There’s no doubt that Shai Wade, Head of International Arbitration at law firm RPC, relished his visit to Johannesburg, South Africa, where Africa Legal and the UK Ministry of Justice, under the umbrella of the GREAT Legal Services Campaign, recently held a series of events. For Wade, the key take away from the roundtable discussions is the importance of respectful partnerships when collaborating with colleagues in Africa.
“I learned a great deal from the discussions, and from hearing what people liked and disliked most about working with international law firms when they have international matters,” he says.
With collaboration between RPC and African law firms dating back more than 20 years, Wade says maintaining good relations has been their key strategy.
As an arbitrator, he is also familiar with what works best for a particular jurisdiction, and shares his perspective on why it makes sense for a lawyer from an African region to lead a case pertaining to their country rather than a colleague who isn’t from that region.
Wade and Pearson discuss some key global trends that Africa has mirrored, one of them being the issue of diversity, and how this is being carefully considered in the context of tribunals and in advocacy teams.
Having a local arbitrator. or one that has expertise in a particular area. helps the tribunal find the correct answer for the circumstances it’s facing, says Wade, highlighting that the law can be applied harshly if it is taken out of the correct context.
He points out that the other noticeable international trend which is lively in Africa, is the introduction and enthusiasm for regional arbitral institutions. “That is something which we have seen developed with great success in Singapore, Hong Kong and the UAE – Dubai in particular – and is emerging in Africa as well.”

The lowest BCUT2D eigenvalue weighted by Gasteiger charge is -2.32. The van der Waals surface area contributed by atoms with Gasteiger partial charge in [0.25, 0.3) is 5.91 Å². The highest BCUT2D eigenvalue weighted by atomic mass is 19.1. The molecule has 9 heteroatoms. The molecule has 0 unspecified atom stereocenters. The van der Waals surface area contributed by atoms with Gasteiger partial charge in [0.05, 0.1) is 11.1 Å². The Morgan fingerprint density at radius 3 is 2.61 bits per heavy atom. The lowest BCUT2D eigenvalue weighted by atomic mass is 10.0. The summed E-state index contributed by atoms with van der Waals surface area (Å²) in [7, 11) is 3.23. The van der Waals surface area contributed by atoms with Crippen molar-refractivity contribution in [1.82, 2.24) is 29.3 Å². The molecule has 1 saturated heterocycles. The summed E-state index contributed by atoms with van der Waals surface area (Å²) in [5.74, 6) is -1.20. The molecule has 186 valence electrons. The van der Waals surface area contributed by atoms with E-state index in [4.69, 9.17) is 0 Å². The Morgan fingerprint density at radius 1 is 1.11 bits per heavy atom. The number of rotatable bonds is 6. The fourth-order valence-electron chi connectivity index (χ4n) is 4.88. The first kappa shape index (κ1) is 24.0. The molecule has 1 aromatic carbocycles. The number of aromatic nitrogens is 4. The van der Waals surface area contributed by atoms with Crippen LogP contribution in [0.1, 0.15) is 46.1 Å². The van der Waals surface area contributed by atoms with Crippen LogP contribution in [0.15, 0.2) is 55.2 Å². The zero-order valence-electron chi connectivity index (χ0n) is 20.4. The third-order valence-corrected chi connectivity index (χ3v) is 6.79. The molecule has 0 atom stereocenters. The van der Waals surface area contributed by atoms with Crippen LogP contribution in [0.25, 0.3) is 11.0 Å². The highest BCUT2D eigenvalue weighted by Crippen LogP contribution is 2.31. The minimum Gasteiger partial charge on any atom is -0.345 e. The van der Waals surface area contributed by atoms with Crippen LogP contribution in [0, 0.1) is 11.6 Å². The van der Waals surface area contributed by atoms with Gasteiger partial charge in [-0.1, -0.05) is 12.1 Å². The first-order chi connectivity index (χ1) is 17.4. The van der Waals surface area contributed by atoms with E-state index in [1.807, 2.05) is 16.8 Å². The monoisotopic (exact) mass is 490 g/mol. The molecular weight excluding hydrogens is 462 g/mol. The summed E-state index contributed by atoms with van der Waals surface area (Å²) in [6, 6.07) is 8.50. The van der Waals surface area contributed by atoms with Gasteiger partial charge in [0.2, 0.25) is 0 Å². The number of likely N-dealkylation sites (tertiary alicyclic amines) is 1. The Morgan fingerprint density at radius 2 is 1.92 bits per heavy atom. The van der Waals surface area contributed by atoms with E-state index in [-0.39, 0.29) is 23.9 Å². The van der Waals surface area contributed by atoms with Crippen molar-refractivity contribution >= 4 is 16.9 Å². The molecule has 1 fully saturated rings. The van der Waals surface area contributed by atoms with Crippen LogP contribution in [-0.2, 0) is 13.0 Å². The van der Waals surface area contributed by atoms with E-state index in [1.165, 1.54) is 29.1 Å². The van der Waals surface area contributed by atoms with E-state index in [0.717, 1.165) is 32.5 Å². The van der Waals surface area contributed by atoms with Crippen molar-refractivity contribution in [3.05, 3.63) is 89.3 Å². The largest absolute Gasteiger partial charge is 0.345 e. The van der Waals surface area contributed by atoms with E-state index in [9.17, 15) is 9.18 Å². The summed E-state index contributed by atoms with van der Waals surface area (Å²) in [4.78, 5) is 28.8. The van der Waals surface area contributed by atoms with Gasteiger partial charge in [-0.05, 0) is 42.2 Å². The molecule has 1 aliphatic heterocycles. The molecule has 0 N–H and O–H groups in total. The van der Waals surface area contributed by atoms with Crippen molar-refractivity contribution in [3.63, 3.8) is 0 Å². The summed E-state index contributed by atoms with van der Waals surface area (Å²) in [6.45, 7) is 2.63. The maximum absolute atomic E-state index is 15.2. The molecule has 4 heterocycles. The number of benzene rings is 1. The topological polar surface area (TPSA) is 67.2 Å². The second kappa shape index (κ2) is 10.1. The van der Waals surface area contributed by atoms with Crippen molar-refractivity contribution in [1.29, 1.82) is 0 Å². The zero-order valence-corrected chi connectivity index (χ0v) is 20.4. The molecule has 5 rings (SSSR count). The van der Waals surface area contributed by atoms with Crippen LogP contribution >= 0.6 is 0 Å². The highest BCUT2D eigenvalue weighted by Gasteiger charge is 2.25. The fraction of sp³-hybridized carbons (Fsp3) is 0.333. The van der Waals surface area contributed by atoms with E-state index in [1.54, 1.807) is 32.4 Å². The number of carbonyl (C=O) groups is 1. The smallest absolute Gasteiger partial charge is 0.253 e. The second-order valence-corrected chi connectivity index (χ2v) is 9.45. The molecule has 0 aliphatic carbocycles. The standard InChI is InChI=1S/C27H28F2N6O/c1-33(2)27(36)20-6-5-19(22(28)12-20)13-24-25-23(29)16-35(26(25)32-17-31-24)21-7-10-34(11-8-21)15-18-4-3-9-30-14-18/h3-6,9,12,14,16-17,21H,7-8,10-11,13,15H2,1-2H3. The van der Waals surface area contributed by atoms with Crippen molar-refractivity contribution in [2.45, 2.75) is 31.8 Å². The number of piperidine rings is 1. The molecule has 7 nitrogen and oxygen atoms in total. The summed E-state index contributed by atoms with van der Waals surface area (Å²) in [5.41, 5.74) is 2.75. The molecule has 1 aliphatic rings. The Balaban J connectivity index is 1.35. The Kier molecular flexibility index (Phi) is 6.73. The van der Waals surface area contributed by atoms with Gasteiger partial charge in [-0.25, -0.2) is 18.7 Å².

Wade says a robust and stable legal framework, as well as good legal services and hearing facilities are important elements that support the arbitral system. He also shared with Pearson his view on why clients prefer to go through arbitration rather than litigation, narrowing it down to time and cost.
Moving the focus to RPC, Wade says they’re known to be a “conflict-free firm and a disputes powerhouse” which fits aptly into their company’s strategy. “Our conflict-free strategy means that we actively do not engage with the panels of international investment banks. We are not on their panels, and we are not on the panels of many of the major energy firms or infrastructure firms of the multinational construction companies, and so we are free to sue them.”
The enlightening conversation ends with Wade offering advice to aspirant arbitrators.
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